Painter Mike Hartung doesn’t read much fiction, but many of his paintings start with a phrase he can’t get out of his head. He says we’re living through a very dark time, and “I’m not sure we’re not going to pull out of it.” Regardless, he keeps making paintings that critique the social and political moment.
He has produced more than 700 large panels in his lifetime, many of them made in a downtown Lindsborg upstairs studio since 1975. Nonetheless, he claims painting has never been pleasurable for him. Hartung paints people we often don’t want to see — distorted oxycontin addicts, victimized women, lonely souls in the night — but he does so with a vitality that draws us in even as we want to turn away.
“It’s work,” he said.
Despite the contradictions, Hartung is clear, focused, and purposeful. After working as a commercial printer for 45 years, he’s dedicated his retirement to painting and rallying Lindsborg volunteers to open what he calls “a pretty low-scale, human friendly, informal place for people to come in off the street and get involved with art.”
Hartung has purchased a building in downtown Lindsborg, where he’s lived and painted for many years, to provide an art venue that will promote, support, and develop local and regional arts and artists. The Smoky Valley Arts and Folklife Center opened Jan. 14 with an exhibition of 10 new Hartung paintings (plus three panels from the 1980s) in a show called Not for the Faint of Heart, on view through March 13.
On opening day, Hartung was tending the gallery along with Marsha Howe, a founding SVAFC committee member and director of the Red Barn Studio Museum, just down Main Street from the center’s 114½ S. Main building.
After an “Open” sign was unearthed from the back room, which serves as a space for art classes and workshops, the pair decided to hang it in the front window.
“Yellow and blue! Swedish colors!” Howe said the first time they powered it up. Hartung stepped outside to see how the electric “Open” looked in the window, and returned with this estimation: “Looks like a bar and grill. People will say, Hey! Another place I can start my tab!”
His pleasure in talking with others about his work began after his friends, artists Laura and Richard Klocke, photographed his paintings and encouraged him to exhibit, which he began in 2017.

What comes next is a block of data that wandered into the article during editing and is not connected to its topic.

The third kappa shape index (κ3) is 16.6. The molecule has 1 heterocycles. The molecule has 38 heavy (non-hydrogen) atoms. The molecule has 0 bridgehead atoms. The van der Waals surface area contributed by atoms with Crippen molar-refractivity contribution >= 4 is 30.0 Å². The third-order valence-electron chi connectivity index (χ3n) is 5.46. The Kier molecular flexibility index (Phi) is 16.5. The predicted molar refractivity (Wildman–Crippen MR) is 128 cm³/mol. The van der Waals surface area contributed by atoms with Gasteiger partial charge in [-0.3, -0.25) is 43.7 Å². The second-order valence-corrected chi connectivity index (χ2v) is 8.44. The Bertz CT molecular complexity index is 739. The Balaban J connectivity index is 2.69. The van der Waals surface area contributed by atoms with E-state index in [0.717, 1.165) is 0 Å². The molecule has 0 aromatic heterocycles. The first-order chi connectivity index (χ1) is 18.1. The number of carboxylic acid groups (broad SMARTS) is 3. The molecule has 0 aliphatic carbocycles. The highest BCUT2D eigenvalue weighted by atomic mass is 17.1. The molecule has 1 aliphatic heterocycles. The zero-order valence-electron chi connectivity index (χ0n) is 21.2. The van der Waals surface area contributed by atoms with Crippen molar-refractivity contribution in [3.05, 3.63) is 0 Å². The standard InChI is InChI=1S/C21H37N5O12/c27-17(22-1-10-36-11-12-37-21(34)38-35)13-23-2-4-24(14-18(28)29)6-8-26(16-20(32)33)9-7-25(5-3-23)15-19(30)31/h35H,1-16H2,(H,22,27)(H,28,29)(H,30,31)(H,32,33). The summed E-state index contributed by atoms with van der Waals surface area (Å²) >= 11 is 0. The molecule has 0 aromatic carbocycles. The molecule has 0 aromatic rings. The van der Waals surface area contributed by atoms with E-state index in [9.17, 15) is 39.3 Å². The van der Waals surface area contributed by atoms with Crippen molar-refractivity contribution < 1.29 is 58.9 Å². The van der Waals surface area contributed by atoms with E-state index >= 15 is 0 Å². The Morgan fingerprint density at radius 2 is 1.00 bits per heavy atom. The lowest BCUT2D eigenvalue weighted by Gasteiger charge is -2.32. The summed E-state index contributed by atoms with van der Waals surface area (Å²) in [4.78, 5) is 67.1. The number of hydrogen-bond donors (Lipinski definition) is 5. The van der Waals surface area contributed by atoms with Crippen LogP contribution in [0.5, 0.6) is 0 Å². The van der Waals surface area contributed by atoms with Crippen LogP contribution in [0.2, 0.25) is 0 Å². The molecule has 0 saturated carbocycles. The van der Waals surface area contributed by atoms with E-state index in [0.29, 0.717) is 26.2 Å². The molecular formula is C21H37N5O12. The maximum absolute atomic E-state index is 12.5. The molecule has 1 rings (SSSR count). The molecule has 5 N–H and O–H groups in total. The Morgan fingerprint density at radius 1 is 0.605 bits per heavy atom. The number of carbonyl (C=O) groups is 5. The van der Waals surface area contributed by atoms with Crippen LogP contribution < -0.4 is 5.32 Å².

“I love the figure,” Hartung said, referring to a painting titled “Intruder in the Sun” in which a sunbather is interrupted in her reading.
“I don’t use models. I want that separation. The upside is that I don’t have baggage. The downside is that I don’t want to convert to rote. If this feels familiar, I don’t want to do it,” he said.
A recently completed panel titled “A Simple Procedure. A Woman’s Right to Determine Her Reproductive Path Terminated by a Gaggle of Devout Zealots Clinging to Superstition Cloaked in Myth and Dogma. Abetted by Jihadist Judges” features a clerical figure wearing blue surgical gloves and a headdress sporting jester bells. The figure presides over a space that is simultaneously a church, a hospital delivery room and the Supreme Court. At the bottom, one of five black-clad, goat-headed creatures sticks pins into a female doll-like figure while another holds up a fanged yellow snake.
The painting is a strong statement in a state where we seem to generally agree on the wisdom of silence and politeness when we meet at the local coffee shop. Lindsborg, however, has always had artists to thank for disturbing the harmony in style and content.
An exhibition of Hartung’s paintings a couple of years ago required a quick shift to a venue less visibly Main Street and more open to artistic freedom (The Red Barn). That show, also sponsored by SVAFC, included one titled “The Golden Turd,” depicting former President Donald Trump, and a hilarious (and maybe prescient) painting of former Bethany College president William Jones, who was fired in November from Georgetown College after accusations of sexual assault.
The new gallery group started experimenting with exhibitions in a rented space in August 2020.
“We had no dedicated space for workshops, which is so exciting about this,” Howe said. “Every year, there will be a folklife exhibition – traditional work like Swedish sjold (handcrafts), ljuskrona (chandeliers), and folk costume.”
Howe said the idea for a gallery and art center has been on her mind for years, but when Hartung came to the Red Barn in 2017, “he told me he had 700 paintings and wanted a place to leave them.”
So, Howe joined the committee and wrote a Reimagined Spaces grant request to the Kansas Creative Arts Industries Commission. When the project was funded, SVAFC received the financial and artistic boost it needed to get serious about finding a home.
Eventually, Hartung’s paintings and the building will be left in a legacy that assures SVAFC and the paintings are part of Lindsborg’s cultural life going forward.
Just before the inaugural exhibition closes, a short film by Patrick Troll will premiere March 5 called “Hartung: Not for Sale.” In the film, Hartung says, “I am disrupting my peaceful retirement by still painting. It’s all I ever wanted to do. In an odd way, I look on myself as a writer who only has a paintbrush as a vocabulary.”
Spending time with Hartung’s new paintings — a family eating Thanksgiving dinner in their car, a woman comforting a child on a sleeping porch, a dominatrix washing a man’s hands, a woman watching a burning cactus from inside her home — is like indulging in an afternoon reading one of those books you never want to end.
Information about the benefit film premiere “Hartung Unfiltered,” and the 2022 schedule of exhibitions, classes, and events is available at the center’s website. The center is open Friday to Sunday from 1 to 5 p.m. and by appointment by emailing [email protected].
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Story / Opinion by Lori Brack / Kansas Reflector